The brilliant plan by Jo and me was to have a barbecue on the hills, so with a disposable tray bbq and carrier bag of meat and bread we sat in front of the incredible vista and cooked. Tummies sated the third and final stage of Brown’s Folly was next. The folly itself.

The first time I visited I was already incredibly pleased to have found somewhere so very gorgeous, and so very interesting. So when walking up the steep path to see what was higher up and seeing this:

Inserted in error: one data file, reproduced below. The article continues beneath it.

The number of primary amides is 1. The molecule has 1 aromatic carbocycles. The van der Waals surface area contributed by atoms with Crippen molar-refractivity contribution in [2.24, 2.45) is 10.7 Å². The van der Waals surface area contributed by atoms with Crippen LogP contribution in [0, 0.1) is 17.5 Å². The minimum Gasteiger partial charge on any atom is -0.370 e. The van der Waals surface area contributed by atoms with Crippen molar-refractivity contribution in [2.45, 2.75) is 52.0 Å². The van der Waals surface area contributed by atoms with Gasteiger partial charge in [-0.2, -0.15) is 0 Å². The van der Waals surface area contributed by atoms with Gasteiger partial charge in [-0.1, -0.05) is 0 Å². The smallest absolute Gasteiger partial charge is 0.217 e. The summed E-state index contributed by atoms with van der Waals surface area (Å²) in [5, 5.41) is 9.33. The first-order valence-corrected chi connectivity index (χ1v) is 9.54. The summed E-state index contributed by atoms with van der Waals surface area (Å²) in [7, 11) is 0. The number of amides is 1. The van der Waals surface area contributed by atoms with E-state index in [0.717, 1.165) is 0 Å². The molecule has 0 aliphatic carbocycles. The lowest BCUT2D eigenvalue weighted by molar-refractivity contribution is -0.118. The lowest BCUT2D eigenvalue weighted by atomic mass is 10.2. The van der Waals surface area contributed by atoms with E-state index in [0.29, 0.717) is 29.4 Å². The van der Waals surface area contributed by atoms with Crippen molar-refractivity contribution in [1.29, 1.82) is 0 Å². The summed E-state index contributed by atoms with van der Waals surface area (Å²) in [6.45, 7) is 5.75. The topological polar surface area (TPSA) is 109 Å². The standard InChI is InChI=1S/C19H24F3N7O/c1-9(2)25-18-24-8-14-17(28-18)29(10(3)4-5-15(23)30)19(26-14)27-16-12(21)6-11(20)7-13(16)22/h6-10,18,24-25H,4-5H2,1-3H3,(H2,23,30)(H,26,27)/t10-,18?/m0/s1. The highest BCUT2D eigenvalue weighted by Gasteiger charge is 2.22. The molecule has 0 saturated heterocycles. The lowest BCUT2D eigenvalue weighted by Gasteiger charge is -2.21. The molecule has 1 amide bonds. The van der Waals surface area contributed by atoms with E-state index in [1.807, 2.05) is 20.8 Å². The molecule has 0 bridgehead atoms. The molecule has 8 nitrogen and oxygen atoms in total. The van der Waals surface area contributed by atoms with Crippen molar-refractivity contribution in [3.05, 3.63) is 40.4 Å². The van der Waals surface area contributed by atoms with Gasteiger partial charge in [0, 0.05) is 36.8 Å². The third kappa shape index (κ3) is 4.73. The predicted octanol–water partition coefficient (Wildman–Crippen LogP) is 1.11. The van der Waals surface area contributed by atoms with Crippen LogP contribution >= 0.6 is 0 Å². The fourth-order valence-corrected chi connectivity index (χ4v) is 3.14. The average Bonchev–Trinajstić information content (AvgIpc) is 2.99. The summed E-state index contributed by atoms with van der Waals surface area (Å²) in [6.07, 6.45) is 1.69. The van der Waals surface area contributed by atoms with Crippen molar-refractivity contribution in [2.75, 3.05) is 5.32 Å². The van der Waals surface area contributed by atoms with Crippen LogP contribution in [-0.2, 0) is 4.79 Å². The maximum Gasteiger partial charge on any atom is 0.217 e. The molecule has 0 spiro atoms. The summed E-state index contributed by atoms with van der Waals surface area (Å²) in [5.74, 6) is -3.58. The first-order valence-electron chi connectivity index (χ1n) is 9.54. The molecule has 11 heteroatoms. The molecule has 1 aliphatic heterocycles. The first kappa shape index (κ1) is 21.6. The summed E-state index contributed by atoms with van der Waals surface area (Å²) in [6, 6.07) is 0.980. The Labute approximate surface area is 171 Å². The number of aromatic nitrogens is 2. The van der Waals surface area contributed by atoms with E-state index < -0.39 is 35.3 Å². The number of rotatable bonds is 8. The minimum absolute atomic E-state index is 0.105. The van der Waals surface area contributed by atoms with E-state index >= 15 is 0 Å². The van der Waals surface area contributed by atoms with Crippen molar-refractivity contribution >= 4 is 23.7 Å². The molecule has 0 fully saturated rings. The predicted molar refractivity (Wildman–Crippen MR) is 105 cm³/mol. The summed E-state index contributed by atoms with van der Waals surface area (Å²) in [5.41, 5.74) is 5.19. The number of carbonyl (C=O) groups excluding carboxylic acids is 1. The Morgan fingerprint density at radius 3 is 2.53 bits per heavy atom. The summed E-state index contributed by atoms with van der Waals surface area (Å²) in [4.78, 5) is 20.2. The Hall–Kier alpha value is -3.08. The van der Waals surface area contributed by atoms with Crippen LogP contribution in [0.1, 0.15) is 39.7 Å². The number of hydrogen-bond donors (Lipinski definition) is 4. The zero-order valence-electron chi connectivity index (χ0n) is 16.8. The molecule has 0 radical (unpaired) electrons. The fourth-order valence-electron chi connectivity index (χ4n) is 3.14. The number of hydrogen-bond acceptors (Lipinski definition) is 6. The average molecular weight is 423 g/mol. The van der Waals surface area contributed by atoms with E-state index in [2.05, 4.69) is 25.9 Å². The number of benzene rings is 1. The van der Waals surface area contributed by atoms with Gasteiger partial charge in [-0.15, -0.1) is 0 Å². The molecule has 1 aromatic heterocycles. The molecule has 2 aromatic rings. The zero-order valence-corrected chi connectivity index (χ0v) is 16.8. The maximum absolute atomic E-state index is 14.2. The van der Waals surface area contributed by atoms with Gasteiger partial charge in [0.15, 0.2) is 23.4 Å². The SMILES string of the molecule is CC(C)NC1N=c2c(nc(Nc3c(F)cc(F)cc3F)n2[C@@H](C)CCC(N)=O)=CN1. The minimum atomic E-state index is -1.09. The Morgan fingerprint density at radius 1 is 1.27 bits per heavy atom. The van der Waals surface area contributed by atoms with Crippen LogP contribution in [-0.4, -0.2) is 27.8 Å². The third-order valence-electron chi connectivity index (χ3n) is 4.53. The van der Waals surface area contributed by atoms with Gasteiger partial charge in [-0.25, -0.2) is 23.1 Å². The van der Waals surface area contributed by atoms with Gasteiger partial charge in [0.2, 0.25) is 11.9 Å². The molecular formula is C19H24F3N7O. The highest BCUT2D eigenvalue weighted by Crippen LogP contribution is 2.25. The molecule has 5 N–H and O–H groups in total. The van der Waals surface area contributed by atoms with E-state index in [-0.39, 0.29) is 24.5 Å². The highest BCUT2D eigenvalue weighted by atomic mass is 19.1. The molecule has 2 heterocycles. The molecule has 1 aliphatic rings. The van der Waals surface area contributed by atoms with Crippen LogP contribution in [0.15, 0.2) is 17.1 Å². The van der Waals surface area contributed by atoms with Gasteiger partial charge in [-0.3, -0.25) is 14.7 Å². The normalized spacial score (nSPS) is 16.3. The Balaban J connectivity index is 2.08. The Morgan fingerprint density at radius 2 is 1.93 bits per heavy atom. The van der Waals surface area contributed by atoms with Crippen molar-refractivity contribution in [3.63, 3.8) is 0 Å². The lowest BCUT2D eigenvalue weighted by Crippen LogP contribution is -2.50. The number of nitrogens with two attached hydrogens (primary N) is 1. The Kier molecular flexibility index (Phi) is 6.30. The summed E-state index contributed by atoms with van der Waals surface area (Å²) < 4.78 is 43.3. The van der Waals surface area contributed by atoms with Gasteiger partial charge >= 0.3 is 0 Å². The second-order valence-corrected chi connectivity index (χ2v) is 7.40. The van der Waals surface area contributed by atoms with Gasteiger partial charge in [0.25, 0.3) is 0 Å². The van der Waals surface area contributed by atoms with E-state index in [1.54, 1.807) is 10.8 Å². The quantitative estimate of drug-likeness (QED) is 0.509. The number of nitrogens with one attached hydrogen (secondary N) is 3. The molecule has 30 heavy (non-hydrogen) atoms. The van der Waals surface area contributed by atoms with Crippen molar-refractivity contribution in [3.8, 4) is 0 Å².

I was a little surprised.

(I love that in this picture it looks as though the tower roams silently through the woods, sliding up behind people and then probably frying them with its evil laser).

The tower was built by the owner of the local quarry, Wade Brown, in 1848. As with any folly, it serves no purpose at all, and in this case was built by Brown to provide work for people during a time of depression. It was then renovated in 1907 by Sir Charles Hobhouse who then owned the estate, who apparently used it as a hunting lodge. None of this information can be gleaned at the folly itself – it’s an utterly anonymous building. And I like that about it. It seems fitting for its purposeless existence to be left unexplained to those who might stumble upon it.